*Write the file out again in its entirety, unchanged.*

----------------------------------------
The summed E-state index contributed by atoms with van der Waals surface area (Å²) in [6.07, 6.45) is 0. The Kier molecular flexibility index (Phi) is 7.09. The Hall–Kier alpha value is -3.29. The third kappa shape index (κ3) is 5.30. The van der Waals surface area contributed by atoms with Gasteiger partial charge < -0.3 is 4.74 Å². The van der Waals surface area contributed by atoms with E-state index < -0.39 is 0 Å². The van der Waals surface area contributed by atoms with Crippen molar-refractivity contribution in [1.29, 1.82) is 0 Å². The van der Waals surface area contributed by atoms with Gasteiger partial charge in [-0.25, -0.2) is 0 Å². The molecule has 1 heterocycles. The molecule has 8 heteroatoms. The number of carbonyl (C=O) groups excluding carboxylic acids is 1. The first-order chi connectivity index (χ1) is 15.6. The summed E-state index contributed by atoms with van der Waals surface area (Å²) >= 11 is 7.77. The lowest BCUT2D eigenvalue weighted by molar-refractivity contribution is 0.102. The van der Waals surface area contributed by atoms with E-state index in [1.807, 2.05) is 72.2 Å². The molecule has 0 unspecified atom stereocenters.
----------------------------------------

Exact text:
The summed E-state index contributed by atoms with van der Waals surface area (Å²) in [6.07, 6.45) is 0. The Kier molecular flexibility index (Phi) is 7.09. The Hall–Kier alpha value is -3.29. The third kappa shape index (κ3) is 5.30. The van der Waals surface area contributed by atoms with Gasteiger partial charge < -0.3 is 4.74 Å². The van der Waals surface area contributed by atoms with E-state index < -0.39 is 0 Å². The van der Waals surface area contributed by atoms with Crippen molar-refractivity contribution in [1.29, 1.82) is 0 Å². The van der Waals surface area contributed by atoms with Gasteiger partial charge in [-0.25, -0.2) is 0 Å². The molecule has 1 heterocycles. The molecule has 8 heteroatoms. The number of carbonyl (C=O) groups excluding carboxylic acids is 1. The first-order chi connectivity index (χ1) is 15.6. The summed E-state index contributed by atoms with van der Waals surface area (Å²) >= 11 is 7.77. The lowest BCUT2D eigenvalue weighted by molar-refractivity contribution is 0.102. The van der Waals surface area contributed by atoms with E-state index in [1.807, 2.05) is 72.2 Å². The molecule has 0 unspecified atom stereocenters.